Second principle: what is a good graduate education.
about half had completed a course. Atter the 3rd week the motivation is dissipating.
Erping’s experience: Provost makes quick decision. The CETL was charged with MOOC at U of Michigan. Securing Digital Democracy. http://www.mooc-list.com/university-entity/university-michigan
D
anilo is a librarian. his MOOC class had a blog, gets a certificate at the end. Different from online class is the badges system to get you involved in the courses. the MOOC instructors also had involved grad students to monitor the others. the production team is not usually as transparent as at Corsera. Sustainability. 10 week module, need to do reflections, feedback from peers. 7 assignments are too much for a full-time professional.
http://www.amazon.com/Library-2-0-Guide-Participatory-Service/dp/1573872970
http://tametheweb.com/category/hyperlibmooc/
http://tametheweb.com/2013/10/20/hyperlibmooc-library-2-013-presentation-links/

1. principle: contact btw faculty and student. Not in a MOOC. video is the only source provides sense of connection. the casual comments the instructor makes addressing the students provides this sense. Quick response. Collaboration and cooperation in MOOC environment and bring it in a F2F and campus teaching. Feedback for quizzes was not helpful to improve, since it i automated. students at the discussion board were the one who helped. from an instructional design point of view, how MOOC design can be improved.
group exercise, we were split in groups and rotated sheet among each other to log in response to 7 sheets of paper. then each group had to choose the best of the logged responses. the responses will be on the POD site.
eri week resources

Per Keith’s request

“Why Students Avoid Risking Engagement with Innovative Instructional Methods
Donna Ellis, University of Waterloo”

Excerpt From: Professional and Organizational Development Network in Higher Education. “POD Network 2013 Conference Program, Pittsburgh PA 11/7 to 11/10.” iBooks.
This material may be protected by copyright.

A quantitative study. The difficulty of group works. Various questions from the audience, the time of class (early Mrng) is it a reason to increase the students disengagement. Students pereceptions .

The teacher did. It explain why the research and this might have increased the negative perception. Summary of key barrierS.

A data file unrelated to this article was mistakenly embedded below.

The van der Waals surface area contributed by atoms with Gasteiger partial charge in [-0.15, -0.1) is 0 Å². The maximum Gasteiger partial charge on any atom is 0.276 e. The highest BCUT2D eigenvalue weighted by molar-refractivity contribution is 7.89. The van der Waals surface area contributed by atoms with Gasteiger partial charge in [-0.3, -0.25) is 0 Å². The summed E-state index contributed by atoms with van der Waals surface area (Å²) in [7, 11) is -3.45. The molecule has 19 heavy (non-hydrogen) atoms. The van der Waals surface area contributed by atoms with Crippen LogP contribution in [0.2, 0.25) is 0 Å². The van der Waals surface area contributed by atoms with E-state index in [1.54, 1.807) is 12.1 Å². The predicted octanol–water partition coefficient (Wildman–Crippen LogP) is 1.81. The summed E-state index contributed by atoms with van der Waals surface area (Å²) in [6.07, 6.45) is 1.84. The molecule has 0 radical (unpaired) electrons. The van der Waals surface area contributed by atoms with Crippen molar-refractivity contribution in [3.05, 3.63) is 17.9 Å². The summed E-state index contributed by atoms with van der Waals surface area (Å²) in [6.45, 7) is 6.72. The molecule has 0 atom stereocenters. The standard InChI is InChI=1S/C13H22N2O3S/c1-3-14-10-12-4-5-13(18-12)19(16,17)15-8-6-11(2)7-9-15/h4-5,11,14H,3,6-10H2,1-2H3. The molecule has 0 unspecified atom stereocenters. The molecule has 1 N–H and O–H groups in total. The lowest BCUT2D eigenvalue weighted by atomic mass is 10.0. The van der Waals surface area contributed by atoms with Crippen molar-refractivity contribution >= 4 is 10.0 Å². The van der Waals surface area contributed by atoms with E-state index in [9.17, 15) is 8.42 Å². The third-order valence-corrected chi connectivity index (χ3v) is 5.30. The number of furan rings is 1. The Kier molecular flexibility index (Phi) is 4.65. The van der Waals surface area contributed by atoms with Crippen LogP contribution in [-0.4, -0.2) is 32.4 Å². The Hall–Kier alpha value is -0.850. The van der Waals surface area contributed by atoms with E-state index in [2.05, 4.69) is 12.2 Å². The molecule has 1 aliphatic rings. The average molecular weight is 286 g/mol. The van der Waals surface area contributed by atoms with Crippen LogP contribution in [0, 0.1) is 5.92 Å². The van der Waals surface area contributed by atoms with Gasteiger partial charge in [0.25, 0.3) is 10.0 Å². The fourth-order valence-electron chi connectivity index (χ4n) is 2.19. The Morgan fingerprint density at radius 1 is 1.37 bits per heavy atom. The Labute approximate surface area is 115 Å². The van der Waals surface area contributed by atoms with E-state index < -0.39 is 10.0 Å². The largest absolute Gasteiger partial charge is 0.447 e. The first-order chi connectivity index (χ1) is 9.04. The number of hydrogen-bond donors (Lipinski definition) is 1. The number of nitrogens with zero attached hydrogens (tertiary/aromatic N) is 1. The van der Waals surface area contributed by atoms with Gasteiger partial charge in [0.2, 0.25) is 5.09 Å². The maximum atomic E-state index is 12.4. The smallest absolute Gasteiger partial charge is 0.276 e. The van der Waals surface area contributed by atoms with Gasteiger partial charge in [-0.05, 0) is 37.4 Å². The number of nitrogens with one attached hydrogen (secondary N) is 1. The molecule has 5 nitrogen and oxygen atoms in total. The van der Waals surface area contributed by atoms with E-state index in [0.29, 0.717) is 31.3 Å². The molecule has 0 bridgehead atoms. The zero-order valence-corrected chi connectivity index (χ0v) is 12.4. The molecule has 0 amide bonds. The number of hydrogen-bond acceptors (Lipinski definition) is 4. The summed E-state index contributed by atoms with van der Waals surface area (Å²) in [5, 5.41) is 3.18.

Risk of negative consequneces

preceived lack of control

contravention of perceived norms.

fishbein and Aizen 2010

discussoon .  How faculty can design and deliver the course to minimize the barriers. Our table thought that there are a lot of unknown parameters to decide and it is good to hear the instructor nit only the researcher. How to deal with dysfunctional group members behaviors. Reflections from the faculty member how to response to the data? Some of the barriers frustrated him. Outlines for the assignments only part of the things he had done to mitigate. What are we asking students on course evaluations. Since a lot more then only negative feedback. Instructor needes more training in conflict resolution and how to run group work.

http://ow.ly/i/3Fjqt

http://ow.ly/i/3Fjpq

 

CRLT Players

Friday, Nov 8, 10:30 AM – 12:00 PM
William Penn Ballroom
7 into 15

CRLT Players, University of Michigan”

Excerpt From: Professional and Organizational Development Network in Higher Education. “POD Network 2013 Conference Program, Pittsburgh PA 11/7 to 11/10.” iBooks.
This material may be protected by copyright.

It is a burlesque and theater approach to engage students and faculty into a conversation. 10 plays in 30 min.

Discuses different topics from the plays and seek solutions as a team. How to deal with international students ( Harvard lady said ” safe places” for students) how to deal with technology or the lack of it, missed next one writing this notes and how to reward faculty in innvative things. T. Encoruage innovation, they received a letter from the provost and if they fail, it is not used in their annual evaluation

No  videotaping of this performance because the power is in conversation. Is there a franchise, like training people to do that. NSF grant was allowing them but now just pick up the idea. Sell scripts? Can have conversations about strategies how to collaborate with the theater department where to start these short vinniets. If come to campus and bring performance do they do also the follow up.